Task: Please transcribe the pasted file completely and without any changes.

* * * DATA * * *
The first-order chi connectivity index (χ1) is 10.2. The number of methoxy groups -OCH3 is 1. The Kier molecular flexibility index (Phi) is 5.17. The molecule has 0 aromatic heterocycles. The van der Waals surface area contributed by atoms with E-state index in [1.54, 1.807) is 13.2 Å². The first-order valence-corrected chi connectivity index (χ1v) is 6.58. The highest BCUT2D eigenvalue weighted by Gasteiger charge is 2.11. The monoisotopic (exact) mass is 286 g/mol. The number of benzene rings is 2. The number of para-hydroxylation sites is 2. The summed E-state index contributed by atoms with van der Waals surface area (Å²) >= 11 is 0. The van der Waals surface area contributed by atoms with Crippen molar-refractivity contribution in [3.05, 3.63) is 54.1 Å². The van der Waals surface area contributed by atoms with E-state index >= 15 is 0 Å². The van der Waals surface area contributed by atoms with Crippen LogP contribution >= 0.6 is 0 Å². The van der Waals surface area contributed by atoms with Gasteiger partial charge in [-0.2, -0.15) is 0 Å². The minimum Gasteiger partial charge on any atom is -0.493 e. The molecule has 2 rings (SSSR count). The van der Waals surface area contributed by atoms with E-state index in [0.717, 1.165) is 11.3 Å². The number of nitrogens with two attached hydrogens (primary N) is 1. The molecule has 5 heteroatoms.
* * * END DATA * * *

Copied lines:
The first-order chi connectivity index (χ1) is 10.2. The number of methoxy groups -OCH3 is 1. The Kier molecular flexibility index (Phi) is 5.17. The molecule has 0 aromatic heterocycles. The van der Waals surface area contributed by atoms with E-state index in [1.54, 1.807) is 13.2 Å². The first-order valence-corrected chi connectivity index (χ1v) is 6.58. The highest BCUT2D eigenvalue weighted by Gasteiger charge is 2.11. The monoisotopic (exact) mass is 286 g/mol. The number of benzene rings is 2. The number of para-hydroxylation sites is 2. The summed E-state index contributed by atoms with van der Waals surface area (Å²) >= 11 is 0. The van der Waals surface area contributed by atoms with Crippen molar-refractivity contribution in [3.05, 3.63) is 54.1 Å². The van der Waals surface area contributed by atoms with E-state index >= 15 is 0 Å². The van der Waals surface area contributed by atoms with Crippen LogP contribution >= 0.6 is 0 Å². The van der Waals surface area contributed by atoms with Gasteiger partial charge in [-0.2, -0.15) is 0 Å². The minimum Gasteiger partial charge on any atom is -0.493 e. The molecule has 2 rings (SSSR count). The van der Waals surface area contributed by atoms with E-state index in [0.717, 1.165) is 11.3 Å². The number of nitrogens with two attached hydrogens (primary N) is 1. The molecule has 5 heteroatoms.